The Case for Casements
The Case for Casements: Casement and Awning Windows
Seaway Manufacturing of Erie, PA, manufacturer of residential replacement windows, patio doors and sunrooms, presents “Look Into Your Windows,” an educational series designed to answer the most frequent questions about choosing replacement windows for your home. In this installment, a look at casement and awning windows.
As noted in a previous post, double hung windows are far and away the most popular replacement window style. But double hungs are not the only option. Here’s a look at why you might want to consider casement or awning windows for all or part of your home. First of all, what exactly are casement and awning windows? Casements have a single sash that opens outwards, similar to a door, when a handle is operated. Awning windows follow the same concept but are hinged at the top, not on the side, resembling an awning when open (hence the name!). From here forward we’ll keep it simple and refer to casements, but know that awning windows are similar in every other way.
Many contemporary-style homes feature casement windows. Without the ‘crossbar’ (actually called a meeting rail) of a double-hung window, a casement presents a larger glass area and a sleeker appearance. So if your home already has casements you’ll probably want to stick with that style when you replace them.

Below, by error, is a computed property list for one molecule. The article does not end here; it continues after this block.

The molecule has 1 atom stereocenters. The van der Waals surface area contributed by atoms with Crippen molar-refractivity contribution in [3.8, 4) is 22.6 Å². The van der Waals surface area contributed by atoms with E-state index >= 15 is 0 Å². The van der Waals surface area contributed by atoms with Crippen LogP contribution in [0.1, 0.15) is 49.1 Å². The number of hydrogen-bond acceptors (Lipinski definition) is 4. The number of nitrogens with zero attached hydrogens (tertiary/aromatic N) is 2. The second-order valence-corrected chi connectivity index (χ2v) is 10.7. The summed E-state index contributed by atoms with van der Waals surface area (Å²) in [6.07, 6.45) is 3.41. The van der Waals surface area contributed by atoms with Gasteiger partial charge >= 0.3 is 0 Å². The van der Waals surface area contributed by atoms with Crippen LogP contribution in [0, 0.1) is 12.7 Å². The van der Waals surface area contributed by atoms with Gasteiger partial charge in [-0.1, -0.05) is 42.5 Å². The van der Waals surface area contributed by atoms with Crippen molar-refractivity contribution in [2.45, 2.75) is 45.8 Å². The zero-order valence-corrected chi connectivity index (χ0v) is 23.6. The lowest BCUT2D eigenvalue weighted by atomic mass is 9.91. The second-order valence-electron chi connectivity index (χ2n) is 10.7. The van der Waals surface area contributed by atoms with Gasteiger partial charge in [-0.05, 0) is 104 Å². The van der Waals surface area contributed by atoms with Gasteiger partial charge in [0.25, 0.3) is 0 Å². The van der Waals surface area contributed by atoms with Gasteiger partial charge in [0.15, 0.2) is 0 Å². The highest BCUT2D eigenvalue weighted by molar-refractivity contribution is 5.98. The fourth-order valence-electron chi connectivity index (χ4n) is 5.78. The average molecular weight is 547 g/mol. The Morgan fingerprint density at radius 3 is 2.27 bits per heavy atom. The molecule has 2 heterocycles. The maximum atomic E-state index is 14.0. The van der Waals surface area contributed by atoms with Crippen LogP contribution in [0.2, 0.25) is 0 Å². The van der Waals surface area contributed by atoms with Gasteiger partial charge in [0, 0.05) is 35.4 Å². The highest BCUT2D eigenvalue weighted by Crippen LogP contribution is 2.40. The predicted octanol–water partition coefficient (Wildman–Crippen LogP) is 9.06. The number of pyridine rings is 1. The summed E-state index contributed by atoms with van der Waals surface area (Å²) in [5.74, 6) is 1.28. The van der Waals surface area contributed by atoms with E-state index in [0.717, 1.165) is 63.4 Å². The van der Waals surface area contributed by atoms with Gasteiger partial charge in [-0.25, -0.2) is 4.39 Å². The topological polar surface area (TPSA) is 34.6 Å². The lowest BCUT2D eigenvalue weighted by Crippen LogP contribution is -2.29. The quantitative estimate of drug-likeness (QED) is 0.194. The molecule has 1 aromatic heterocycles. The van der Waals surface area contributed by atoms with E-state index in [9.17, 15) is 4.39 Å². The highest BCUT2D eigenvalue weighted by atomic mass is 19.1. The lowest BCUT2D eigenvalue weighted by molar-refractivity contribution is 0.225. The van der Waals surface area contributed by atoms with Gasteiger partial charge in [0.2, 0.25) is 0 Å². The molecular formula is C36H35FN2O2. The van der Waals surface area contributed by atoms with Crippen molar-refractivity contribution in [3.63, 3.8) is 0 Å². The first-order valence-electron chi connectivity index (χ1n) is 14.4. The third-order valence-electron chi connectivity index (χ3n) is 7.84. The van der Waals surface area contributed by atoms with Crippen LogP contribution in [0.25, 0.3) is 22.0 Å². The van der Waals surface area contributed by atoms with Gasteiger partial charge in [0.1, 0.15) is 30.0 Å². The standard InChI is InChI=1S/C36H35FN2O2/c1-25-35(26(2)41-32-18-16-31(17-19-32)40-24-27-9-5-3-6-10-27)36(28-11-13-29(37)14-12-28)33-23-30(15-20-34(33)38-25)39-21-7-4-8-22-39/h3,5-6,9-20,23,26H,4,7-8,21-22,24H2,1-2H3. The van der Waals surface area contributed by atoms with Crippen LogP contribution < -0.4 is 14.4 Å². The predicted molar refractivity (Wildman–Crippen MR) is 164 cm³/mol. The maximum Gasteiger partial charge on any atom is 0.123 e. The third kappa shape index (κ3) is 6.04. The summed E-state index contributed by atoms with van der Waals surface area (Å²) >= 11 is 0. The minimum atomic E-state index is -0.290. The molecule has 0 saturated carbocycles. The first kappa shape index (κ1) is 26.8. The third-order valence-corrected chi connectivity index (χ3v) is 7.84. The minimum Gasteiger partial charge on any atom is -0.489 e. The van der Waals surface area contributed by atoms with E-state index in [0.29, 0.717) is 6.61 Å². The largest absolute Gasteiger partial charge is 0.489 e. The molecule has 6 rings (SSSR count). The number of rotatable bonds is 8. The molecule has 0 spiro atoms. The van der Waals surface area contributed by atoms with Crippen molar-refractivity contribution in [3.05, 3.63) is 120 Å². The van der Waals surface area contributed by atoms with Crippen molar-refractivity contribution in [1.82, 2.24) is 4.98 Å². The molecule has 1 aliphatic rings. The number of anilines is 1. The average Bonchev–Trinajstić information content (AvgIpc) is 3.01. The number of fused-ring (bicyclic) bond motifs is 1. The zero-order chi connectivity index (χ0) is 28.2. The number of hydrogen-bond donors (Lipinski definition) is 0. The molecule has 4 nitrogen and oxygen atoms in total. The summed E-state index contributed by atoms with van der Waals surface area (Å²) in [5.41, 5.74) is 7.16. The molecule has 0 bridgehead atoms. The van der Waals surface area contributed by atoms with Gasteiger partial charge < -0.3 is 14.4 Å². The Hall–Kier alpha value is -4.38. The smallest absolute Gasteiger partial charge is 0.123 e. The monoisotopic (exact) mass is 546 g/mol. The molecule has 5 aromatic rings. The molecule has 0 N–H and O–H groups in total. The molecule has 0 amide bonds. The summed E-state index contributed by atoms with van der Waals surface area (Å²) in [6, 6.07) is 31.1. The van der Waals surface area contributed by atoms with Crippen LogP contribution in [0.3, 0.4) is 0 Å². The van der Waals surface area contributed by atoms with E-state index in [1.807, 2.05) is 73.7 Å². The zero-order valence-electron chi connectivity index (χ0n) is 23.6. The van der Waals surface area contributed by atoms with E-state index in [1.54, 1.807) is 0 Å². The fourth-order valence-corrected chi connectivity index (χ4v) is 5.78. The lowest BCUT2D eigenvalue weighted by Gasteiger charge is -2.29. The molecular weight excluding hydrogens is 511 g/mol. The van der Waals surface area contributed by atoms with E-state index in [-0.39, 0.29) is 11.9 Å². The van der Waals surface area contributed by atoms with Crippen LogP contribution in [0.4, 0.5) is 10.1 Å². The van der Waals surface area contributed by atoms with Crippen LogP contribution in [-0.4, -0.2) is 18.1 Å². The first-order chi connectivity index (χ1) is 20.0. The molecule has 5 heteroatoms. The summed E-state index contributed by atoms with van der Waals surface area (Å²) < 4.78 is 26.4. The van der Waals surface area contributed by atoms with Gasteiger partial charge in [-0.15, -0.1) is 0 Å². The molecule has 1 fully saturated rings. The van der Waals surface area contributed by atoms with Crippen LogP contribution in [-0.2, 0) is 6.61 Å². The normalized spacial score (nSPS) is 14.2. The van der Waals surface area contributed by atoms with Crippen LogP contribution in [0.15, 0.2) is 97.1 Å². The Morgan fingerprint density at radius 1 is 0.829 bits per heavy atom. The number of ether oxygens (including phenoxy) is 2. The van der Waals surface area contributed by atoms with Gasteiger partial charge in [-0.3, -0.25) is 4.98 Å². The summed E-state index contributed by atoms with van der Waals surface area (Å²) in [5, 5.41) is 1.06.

But there are other reasons to consider incorporating casements into all or part of your home, and the main one is air flow. With double-hung windows, at least half of the window opening is always blocked by the sashes, but a casement’s sash swings out of the way almost completely. If you love the feel of fresh air coming through your home, there’s no better choice. You’ll often find casements on either side of a picture window for this very reason.
Older-style casements had a couple of big drawbacks: most had multiple latches to secure the window when closed, and these were difficult to operate and/or hard to reach on taller units. And the handle to open and close the window was unwieldy, sticking out and often interfering with curtains or blinds. Many modern casements feature multi-point locking systems, where a single latch locks the window tightly from top to bottom. And the operating handle in better casement windows folds inward for a sleek, flush appearance that won’t get in the way of your window treatments.
Is there a downside to choosing casement windows? Well, they don’t tilt inward as double hung windows do, so cleaning the outside glass surfaces can be a little trickier. In many cases, though, both sides of the sash are easily reached when the window is fully open. This is largely dependent upon size and location of the casement.
Although many homeowners choose casement windows for the uninterrupted glass area, casements can have grids in all the same varieties as other windows. At Seaway, we have designed a special grid to make the casement emulate a double hung, thus creating a consistent appearance for homes with primarily double hung windows who want to take advantage of the benefits of casements while maintaining the look of the rest of the home. And you’ll find all the same energy-saving options in glass packages as well … Choosing casement windows does not mean compromising energy efficiency. In fact, they are frequently the best style to choose to minimize air infiltration.